Berklee does not have its own monthly payment plan. Berklee does work in conjunction with Tuition Management Systems (TMS) offering a five-month payment plan for the fall and the spring. Payments for the fall begin in June with the last payment in October, and payments for the spring begin in November with the last payment in March. TMS is online at berklee.afford.com, or you may call 888-216-4258.
The Bursar's Office will begin issuing refunds for credit balances after the third week of classes. Refunds are issued weekly and may be picked up after 3:30 p.m. each Friday in the Bursar's Office. Students can check on the status of their refund by logging onto my.berklee.edu after Wednesday of any given week to see if a refund will be available on Friday. Please realize that the first money received by Berklee is the money that is applied toward tuition and fees. Therefore, if your student has taken out a loan for living expenses and it arrives at the institution before other financial aid moneys are received, the loan will be applied to tuition expenses. Overpayment or refunds only occur after tuition and fees have been paid.
You will find the answer to this commonly asked question in the Paying for Your Education section of the website. If the information you require is not available on the web, please call the Bursar's Office at 617 747-2610 or 617 747-2165 or email email@example.com. For general info such as method of payment, hours of operation, mailing info, wire transfers, etc., call the information line at 617-747-8900.
This is a mandatory fee that is charged every semester to cover the cost of many extracurricular facilities, programs, and services, such as practice facilities, programs, materials/media labs, student activities programs, and visiting artists.
It is important to consider your student's routine medical appointments as well as unexpected medical situations. The details of healthcare and insurance can be puzzling. That is why we encourage you to explore and take the time to understand your health insurance options before arriving in Boston as there are multiple things to be aware of.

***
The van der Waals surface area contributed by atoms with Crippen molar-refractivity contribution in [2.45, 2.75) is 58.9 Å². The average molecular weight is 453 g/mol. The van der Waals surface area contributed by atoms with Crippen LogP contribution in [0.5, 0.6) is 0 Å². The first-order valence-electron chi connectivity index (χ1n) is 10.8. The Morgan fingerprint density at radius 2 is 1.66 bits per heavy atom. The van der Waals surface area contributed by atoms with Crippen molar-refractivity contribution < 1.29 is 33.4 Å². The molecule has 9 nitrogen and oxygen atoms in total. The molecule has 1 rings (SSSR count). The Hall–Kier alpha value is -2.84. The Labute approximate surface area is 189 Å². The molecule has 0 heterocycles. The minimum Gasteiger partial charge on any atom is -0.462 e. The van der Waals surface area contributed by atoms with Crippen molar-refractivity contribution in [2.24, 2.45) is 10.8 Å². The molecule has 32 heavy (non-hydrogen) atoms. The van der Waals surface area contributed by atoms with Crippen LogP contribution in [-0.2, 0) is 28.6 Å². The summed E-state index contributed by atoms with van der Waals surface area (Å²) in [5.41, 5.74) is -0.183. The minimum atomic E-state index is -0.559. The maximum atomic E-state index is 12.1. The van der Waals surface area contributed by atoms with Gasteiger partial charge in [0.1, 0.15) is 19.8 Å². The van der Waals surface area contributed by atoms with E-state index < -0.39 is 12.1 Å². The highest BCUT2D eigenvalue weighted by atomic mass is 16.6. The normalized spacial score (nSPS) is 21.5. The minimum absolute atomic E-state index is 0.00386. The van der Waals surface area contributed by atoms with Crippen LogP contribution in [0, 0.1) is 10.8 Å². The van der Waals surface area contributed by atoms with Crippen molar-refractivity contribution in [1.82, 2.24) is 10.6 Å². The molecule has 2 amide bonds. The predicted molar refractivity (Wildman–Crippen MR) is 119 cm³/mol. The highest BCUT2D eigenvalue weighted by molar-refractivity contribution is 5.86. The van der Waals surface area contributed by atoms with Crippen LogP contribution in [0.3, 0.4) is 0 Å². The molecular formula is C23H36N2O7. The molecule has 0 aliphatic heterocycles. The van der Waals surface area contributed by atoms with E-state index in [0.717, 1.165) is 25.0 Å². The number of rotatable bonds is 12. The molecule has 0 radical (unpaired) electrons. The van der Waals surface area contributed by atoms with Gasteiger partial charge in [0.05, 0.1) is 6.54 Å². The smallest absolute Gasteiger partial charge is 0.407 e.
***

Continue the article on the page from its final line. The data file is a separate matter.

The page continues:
Massachusetts law requires all college students registered for at least 75 percent of full-time credits to be enrolled in a health insurance plan while attending school.
Should your student elect to stay with your family plan, there are several questions that they should ask your carrier:
- Where can I be seen in Boston for routine health care?
- Is a referral required for appointments? What is the process to obtain a referral?
- Will I need a PCP (primary care physician) in the Boston area?
- Where should I go for emergency care?
- What are the financial considerations (copays, deductibles, etc.)?
- How and where can I fill my existing prescriptions?
- Does this health plan include dental care?
- Are there any academic restrictions when using this insurance? For example, many companies cite that students must be enrolled in a full-time course load (at Berklee, at least 12 credits) in order to be eligible for coverage.
Make sure that your student carries a health insurance card with them at all times and has a list of important information (policy number, phone numbers for questions, websites for area referrals, etc.). We also recommend that they have a good contact person at their insurance company for reference in the future.
Lastly, if your student has chronic mental or physical health concerns, we strongly encourage them to secure a PCP (primary care physician) in the Boston area before coming to Berklee.
Regardless of your health insurance selection, students should be sure to arrive at Berklee with the medication(s) they need. We recommend that they have prescription refills to last three months for medications that they take regularly.